Why do we need Discussion Maps - GROK Maps?

The GROK dilemma -

our cognitive processes evolved to jump very quickly to convincing, digital, towards and away from, decisions, on the basis of;

personal past experience,

cultural / group framing,

and inadequate noisy current information.

this is an amazing evolved ability, but as soon as we become 'for or against' anything - our perception gets seriously distorted;

we focus on some things and ignore others,

we look for confirmation - not contradiction,

when we try to take a wider view - our memory recall processes prioritize the very things we have been paying attention to recently - the things we already find important - which reinforces the 'for or against' bias - and further distorts the 'weighting' we give to things. This is the reason behind a large class of weighting biases - such as the base line fallacy,

if groupthink kicks in (which it usually does) - our perception can be further distorted - to enable acceptance of group approved models - this can be very very powerful and hard to admit to,

plus our evolved visceral group-membership moral intuitions fire off (read Jonathan Haidt), care harm, order chaos, in-group loyalty, (gossip) reciprocity cheats freeloaders and treason, justice fairness and proportionality, authority and submission - respecting good and deposing incompetent leaders, group sanctity / disgust - to facilitate bonding around a shared story/theory/model.

What goes wrong with discussion?

most of the time we are not actually listening -

we are busy comparing snippets against our preexisting mental models - judging - dismissing - agreeing,

if the speaker and the (not) listener are operating in the same value system - the same belief system - then some benefit may be possible. One or both of them may be able to improve their model of the world through discussion -

but if the speaker and the not listener are operating under different (incompatible and hidden) belief/value systems then one person's 'for' distortions may clash with the other person's 'against' distortions - and very little progress will be made.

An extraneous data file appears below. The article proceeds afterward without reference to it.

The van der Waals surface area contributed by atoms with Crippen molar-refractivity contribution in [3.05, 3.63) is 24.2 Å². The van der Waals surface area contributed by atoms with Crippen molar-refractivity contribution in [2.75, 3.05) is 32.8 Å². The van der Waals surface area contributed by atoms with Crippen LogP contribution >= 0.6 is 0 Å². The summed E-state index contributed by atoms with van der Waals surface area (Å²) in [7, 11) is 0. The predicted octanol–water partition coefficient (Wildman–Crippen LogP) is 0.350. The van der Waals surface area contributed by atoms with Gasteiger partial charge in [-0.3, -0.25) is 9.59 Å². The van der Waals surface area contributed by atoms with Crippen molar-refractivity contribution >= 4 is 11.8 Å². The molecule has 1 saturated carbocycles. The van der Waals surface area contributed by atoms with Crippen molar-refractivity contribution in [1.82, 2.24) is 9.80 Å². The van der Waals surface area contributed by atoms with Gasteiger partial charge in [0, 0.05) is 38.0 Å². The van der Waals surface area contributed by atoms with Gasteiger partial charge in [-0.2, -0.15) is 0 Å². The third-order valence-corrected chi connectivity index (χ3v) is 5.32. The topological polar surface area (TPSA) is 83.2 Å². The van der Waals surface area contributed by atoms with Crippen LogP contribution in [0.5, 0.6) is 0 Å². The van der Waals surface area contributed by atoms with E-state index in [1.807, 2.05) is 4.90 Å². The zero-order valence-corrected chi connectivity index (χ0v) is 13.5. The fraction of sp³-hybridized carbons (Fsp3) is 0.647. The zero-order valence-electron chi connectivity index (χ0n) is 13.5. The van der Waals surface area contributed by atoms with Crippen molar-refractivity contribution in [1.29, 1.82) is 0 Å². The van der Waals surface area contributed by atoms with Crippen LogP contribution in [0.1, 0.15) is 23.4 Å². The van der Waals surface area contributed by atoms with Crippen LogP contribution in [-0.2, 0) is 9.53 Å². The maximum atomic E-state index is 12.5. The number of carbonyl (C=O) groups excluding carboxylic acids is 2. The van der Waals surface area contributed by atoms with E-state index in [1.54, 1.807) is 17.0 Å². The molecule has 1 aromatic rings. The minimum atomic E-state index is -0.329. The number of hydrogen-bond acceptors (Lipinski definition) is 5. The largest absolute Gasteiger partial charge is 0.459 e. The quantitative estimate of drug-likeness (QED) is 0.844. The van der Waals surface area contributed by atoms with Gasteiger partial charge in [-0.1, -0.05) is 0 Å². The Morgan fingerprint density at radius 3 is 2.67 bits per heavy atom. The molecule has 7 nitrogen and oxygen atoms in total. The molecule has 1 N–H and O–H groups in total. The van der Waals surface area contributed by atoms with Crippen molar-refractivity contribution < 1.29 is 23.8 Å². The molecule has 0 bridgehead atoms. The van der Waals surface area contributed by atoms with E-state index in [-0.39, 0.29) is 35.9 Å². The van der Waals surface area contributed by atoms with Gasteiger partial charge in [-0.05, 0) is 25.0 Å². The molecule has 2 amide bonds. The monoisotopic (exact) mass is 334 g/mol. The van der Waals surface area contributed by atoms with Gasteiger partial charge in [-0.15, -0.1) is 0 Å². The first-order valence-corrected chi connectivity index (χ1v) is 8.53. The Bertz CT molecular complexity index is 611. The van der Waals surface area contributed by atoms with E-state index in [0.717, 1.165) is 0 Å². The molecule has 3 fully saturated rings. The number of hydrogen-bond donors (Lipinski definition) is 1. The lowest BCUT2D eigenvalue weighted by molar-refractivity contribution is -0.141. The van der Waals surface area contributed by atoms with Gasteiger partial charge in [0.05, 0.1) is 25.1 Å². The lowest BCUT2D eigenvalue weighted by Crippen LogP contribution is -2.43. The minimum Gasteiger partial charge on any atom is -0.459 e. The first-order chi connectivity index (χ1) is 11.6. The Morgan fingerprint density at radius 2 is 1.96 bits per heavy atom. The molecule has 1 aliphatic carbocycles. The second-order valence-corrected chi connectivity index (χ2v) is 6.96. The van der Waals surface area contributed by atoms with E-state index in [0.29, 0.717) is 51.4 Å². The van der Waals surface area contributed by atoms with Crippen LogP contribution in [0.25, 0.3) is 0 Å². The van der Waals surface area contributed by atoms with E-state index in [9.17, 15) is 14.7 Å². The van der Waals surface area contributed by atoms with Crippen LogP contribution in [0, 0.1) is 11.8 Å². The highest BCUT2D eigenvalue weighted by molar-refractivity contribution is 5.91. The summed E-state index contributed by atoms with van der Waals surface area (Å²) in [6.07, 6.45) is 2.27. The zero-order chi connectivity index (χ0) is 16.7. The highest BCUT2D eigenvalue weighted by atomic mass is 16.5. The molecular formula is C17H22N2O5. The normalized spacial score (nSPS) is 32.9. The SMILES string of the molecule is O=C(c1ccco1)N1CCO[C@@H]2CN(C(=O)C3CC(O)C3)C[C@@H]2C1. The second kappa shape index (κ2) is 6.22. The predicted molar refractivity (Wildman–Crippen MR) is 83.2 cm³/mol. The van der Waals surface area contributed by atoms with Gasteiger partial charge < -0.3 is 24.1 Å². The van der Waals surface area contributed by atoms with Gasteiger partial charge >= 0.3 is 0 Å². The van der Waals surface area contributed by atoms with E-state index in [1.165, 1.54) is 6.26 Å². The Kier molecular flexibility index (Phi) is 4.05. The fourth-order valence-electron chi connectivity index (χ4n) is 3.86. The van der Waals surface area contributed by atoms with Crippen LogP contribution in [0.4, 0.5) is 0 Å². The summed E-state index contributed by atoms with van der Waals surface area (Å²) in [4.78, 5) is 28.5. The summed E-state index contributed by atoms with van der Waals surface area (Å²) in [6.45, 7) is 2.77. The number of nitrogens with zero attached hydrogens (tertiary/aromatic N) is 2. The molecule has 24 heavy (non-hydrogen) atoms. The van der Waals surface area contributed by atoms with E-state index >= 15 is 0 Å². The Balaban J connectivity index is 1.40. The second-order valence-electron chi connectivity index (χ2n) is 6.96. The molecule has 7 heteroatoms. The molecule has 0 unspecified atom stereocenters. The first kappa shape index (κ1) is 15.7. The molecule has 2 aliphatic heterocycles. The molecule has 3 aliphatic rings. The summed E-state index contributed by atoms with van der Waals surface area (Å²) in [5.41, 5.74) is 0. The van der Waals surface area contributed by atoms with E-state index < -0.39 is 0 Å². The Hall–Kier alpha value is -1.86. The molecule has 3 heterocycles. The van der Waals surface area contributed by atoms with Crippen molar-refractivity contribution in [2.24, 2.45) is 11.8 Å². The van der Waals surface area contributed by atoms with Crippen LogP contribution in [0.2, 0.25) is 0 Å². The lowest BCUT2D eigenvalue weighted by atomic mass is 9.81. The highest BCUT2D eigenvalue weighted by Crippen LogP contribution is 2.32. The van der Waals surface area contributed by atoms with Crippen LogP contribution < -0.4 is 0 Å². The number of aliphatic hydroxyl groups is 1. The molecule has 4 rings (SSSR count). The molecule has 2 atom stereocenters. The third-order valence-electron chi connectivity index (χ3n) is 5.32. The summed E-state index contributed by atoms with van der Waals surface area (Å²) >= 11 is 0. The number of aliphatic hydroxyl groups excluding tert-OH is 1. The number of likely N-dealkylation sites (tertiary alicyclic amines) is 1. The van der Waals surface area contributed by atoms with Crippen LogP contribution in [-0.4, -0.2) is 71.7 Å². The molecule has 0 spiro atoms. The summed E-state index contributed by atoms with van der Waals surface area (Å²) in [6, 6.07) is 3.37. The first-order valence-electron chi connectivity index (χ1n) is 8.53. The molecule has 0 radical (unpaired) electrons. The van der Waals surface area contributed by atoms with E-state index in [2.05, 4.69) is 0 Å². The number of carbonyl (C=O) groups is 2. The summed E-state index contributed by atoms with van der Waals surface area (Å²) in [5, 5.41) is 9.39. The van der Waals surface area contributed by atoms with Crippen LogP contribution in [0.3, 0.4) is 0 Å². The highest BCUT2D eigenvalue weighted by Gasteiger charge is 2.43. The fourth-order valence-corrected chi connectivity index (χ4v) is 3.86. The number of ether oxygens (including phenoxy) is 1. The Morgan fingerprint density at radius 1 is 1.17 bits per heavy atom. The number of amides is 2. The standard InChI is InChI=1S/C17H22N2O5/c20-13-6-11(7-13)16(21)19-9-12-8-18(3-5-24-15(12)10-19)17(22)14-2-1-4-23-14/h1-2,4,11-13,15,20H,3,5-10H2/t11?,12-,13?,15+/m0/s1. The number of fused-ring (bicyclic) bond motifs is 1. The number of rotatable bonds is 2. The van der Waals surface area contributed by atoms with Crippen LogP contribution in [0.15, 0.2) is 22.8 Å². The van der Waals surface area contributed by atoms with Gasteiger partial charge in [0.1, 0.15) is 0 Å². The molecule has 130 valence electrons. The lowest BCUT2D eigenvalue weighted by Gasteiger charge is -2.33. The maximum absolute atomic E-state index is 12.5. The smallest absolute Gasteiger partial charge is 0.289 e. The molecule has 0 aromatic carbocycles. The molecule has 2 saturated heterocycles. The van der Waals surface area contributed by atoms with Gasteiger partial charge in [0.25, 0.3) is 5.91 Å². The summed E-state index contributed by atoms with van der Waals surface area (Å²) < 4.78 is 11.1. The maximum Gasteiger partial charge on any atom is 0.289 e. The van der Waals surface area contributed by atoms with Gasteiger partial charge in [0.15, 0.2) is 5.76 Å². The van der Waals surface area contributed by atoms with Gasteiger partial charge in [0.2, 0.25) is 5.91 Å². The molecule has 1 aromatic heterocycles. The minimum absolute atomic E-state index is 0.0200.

One thinks x is a symptom, another thinks it is a cause, and therefore, a control to be adjusted or outlawed.

If that is the situation - then it is better to discuss and explore their underlying belief systems about what is important and why, and how things work (what causes what) - get these value-belief-models out in the open.

Then you can at least understand why you analyze the situation differently - and come up with different solutions.

most discussions are not a holistic process - don't address the whole emergent big picture - or all points of view;

we try to persuade each other with an emotive focus on some small isolated part of the situation,

this makes it hard to look at the emergent properties of the whole system,

people use rhetorical tricks to,

distort the analysis - impose their preferred frames, anchors, ideological focus and blinkers - and ignore or dismiss others,

we are alert for group membership signifiers (one of us? - not one of us!) - and dehumanizing them-and-us kicks in - you are wrong and I / We are right. Frankly I just don't care what you say, or what you think, or what evidence you think you have, or how you grok the world,

it is hard to remember and process everything - it takes time to mentally piece the bits together, spot the omissions, consider the implications, and in the mean time the 'conversation' has moved on. Have you noticed how some party propagandists don't pause at full stops anymore - making sure there is no time to think through or challenge the obvious errors and omissions in their last sentence.

This is why we need Discussion Maps, GROK Maps,

and a mind set that prioritizes understanding and exploration over persuasion.